How to Stay Safe During a Natural Disaster
We all know what we should do before a natural disaster hits: Prepare, prepare, prepare. But once your family plan is in place and your emergency kits are stashed, do you know what to do when the storm hits or the ground starts shaking?
June through November is hurricane season in the Atlantic Ocean, the Caribbean Sea, and the Gulf of Mexico, where storms with
unassuming names like Wilma and Andrew can be catastrophic. Fortunately, meteorologists can forecast storms days before they
make landfall, so you should have time to make an emergency plan or evacuate.
When the storm hits: "You want to get away from windows that might blow in," says James Judge, the executive director of Lake Emergency Medical Services, in Mount Dora, Florida, and a member of the American Red Cross Scientific Advisory Council. If you have a basement, shelter there. If not, choose an interior room on the lowest floor with no windows, like a bathroom or a closet, and take essential supplies—water, food, radio, batteries, flashlight—with you. Lie on the floor under a sturdy object, like a table, or cover yourself with blankets and pillows. If you're in a car or outdoors when the storm hits, seek refuge in the nearest building. If you think the storm is over, check reports on the radio. You might be in the hurricane's calm eye and winds will soon return.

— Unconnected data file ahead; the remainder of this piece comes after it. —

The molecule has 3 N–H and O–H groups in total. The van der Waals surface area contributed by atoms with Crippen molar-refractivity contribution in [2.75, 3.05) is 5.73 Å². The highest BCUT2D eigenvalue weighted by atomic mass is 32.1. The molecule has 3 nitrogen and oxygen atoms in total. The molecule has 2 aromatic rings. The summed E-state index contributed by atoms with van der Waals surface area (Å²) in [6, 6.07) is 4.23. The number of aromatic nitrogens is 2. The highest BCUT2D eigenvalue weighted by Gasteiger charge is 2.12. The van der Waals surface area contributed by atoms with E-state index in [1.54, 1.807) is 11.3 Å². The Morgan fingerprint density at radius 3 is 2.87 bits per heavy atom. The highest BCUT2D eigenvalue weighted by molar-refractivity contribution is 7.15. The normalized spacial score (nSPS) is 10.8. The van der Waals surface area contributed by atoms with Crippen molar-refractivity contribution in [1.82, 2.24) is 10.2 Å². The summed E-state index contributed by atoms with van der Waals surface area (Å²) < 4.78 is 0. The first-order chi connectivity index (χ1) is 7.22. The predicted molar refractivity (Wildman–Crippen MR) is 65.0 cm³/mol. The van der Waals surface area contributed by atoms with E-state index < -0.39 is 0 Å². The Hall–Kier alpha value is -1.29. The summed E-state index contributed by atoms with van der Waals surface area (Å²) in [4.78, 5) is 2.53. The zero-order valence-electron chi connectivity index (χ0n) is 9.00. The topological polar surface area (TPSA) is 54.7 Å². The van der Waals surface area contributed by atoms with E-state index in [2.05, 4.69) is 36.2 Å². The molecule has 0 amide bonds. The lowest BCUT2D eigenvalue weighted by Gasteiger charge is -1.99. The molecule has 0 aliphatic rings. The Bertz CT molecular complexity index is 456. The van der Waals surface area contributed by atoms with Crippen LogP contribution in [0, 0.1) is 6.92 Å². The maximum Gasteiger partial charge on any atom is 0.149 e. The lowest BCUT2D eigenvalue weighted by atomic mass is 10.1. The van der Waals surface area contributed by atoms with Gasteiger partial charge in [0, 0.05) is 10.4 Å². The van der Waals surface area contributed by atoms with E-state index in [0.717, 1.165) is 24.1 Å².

No matter what: Don’t try to evacuate once the storm has reached you. "If the wind is blowing and the rain is coming down, you've waited too long," says Judge.
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